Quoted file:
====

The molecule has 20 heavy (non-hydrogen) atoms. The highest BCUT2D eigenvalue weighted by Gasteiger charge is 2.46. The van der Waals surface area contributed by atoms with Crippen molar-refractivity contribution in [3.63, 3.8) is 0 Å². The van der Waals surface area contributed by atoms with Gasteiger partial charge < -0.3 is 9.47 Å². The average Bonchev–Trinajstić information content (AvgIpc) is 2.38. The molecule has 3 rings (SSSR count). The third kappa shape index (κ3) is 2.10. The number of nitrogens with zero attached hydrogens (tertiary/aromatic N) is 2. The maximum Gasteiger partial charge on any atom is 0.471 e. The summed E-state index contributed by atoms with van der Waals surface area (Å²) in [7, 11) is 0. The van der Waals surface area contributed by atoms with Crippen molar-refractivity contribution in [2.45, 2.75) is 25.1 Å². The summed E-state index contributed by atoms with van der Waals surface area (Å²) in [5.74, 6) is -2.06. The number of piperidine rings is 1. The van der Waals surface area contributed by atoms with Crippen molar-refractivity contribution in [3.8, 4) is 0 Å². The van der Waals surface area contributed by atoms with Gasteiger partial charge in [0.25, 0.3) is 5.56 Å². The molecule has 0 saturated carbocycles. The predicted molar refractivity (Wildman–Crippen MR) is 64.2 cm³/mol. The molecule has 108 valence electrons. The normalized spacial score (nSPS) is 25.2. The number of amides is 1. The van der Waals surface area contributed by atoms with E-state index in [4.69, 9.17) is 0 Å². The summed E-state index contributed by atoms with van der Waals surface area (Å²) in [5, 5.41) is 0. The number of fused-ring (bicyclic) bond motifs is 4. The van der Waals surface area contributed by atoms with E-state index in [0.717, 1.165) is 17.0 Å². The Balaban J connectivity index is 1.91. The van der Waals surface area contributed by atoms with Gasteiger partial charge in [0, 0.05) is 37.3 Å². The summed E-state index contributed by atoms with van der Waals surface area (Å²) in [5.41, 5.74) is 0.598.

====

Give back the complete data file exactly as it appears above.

The molecule has 20 heavy (non-hydrogen) atoms. The highest BCUT2D eigenvalue weighted by Gasteiger charge is 2.46. The van der Waals surface area contributed by atoms with Crippen molar-refractivity contribution in [3.63, 3.8) is 0 Å². The van der Waals surface area contributed by atoms with Gasteiger partial charge < -0.3 is 9.47 Å². The average Bonchev–Trinajstić information content (AvgIpc) is 2.38. The molecule has 3 rings (SSSR count). The third kappa shape index (κ3) is 2.10. The number of nitrogens with zero attached hydrogens (tertiary/aromatic N) is 2. The maximum Gasteiger partial charge on any atom is 0.471 e. The summed E-state index contributed by atoms with van der Waals surface area (Å²) in [7, 11) is 0. The van der Waals surface area contributed by atoms with Crippen molar-refractivity contribution in [2.45, 2.75) is 25.1 Å². The summed E-state index contributed by atoms with van der Waals surface area (Å²) in [5.74, 6) is -2.06. The number of piperidine rings is 1. The van der Waals surface area contributed by atoms with Crippen molar-refractivity contribution in [3.8, 4) is 0 Å². The van der Waals surface area contributed by atoms with Gasteiger partial charge in [0.25, 0.3) is 5.56 Å². The molecule has 0 saturated carbocycles. The predicted molar refractivity (Wildman–Crippen MR) is 64.2 cm³/mol. The molecule has 108 valence electrons. The normalized spacial score (nSPS) is 25.2. The number of amides is 1. The van der Waals surface area contributed by atoms with E-state index in [4.69, 9.17) is 0 Å². The summed E-state index contributed by atoms with van der Waals surface area (Å²) in [5, 5.41) is 0. The number of fused-ring (bicyclic) bond motifs is 4. The van der Waals surface area contributed by atoms with E-state index in [0.717, 1.165) is 17.0 Å². The Balaban J connectivity index is 1.91. The van der Waals surface area contributed by atoms with Gasteiger partial charge in [0, 0.05) is 37.3 Å². The summed E-state index contributed by atoms with van der Waals surface area (Å²) in [5.41, 5.74) is 0.598.